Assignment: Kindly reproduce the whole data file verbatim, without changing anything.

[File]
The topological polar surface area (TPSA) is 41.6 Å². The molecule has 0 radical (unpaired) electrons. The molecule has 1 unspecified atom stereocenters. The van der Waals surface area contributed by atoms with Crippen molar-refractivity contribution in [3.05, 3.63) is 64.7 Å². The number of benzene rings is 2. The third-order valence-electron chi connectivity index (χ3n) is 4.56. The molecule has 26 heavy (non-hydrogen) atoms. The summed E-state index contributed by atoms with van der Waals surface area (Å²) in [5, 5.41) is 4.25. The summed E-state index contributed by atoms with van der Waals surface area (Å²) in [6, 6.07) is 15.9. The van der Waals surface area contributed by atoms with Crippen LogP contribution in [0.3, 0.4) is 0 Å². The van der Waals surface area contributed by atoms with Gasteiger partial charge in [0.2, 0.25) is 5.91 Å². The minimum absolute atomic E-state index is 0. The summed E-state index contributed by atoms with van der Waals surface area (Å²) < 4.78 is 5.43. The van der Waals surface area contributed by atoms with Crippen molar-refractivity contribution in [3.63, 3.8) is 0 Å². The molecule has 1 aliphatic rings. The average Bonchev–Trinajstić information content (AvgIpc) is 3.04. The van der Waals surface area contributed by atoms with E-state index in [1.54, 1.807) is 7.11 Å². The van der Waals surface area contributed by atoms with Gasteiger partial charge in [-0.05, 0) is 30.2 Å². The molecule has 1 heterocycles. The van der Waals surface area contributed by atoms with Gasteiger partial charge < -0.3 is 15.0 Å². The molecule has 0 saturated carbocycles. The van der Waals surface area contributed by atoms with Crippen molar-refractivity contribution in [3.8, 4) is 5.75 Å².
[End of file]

The topological polar surface area (TPSA) is 41.6 Å². The molecule has 0 radical (unpaired) electrons. The molecule has 1 unspecified atom stereocenters. The van der Waals surface area contributed by atoms with Crippen molar-refractivity contribution in [3.05, 3.63) is 64.7 Å². The number of benzene rings is 2. The third-order valence-electron chi connectivity index (χ3n) is 4.56. The molecule has 26 heavy (non-hydrogen) atoms. The summed E-state index contributed by atoms with van der Waals surface area (Å²) in [5, 5.41) is 4.25. The summed E-state index contributed by atoms with van der Waals surface area (Å²) in [6, 6.07) is 15.9. The van der Waals surface area contributed by atoms with Crippen LogP contribution in [0.3, 0.4) is 0 Å². The van der Waals surface area contributed by atoms with Gasteiger partial charge in [0.2, 0.25) is 5.91 Å². The minimum absolute atomic E-state index is 0. The summed E-state index contributed by atoms with van der Waals surface area (Å²) < 4.78 is 5.43. The van der Waals surface area contributed by atoms with Crippen molar-refractivity contribution in [3.63, 3.8) is 0 Å². The molecule has 1 aliphatic rings. The average Bonchev–Trinajstić information content (AvgIpc) is 3.04. The van der Waals surface area contributed by atoms with E-state index in [1.54, 1.807) is 7.11 Å². The van der Waals surface area contributed by atoms with Gasteiger partial charge in [-0.05, 0) is 30.2 Å². The molecule has 1 heterocycles. The van der Waals surface area contributed by atoms with Gasteiger partial charge < -0.3 is 15.0 Å². The molecule has 0 saturated carbocycles. The van der Waals surface area contributed by atoms with Crippen molar-refractivity contribution in [3.8, 4) is 5.75 Å².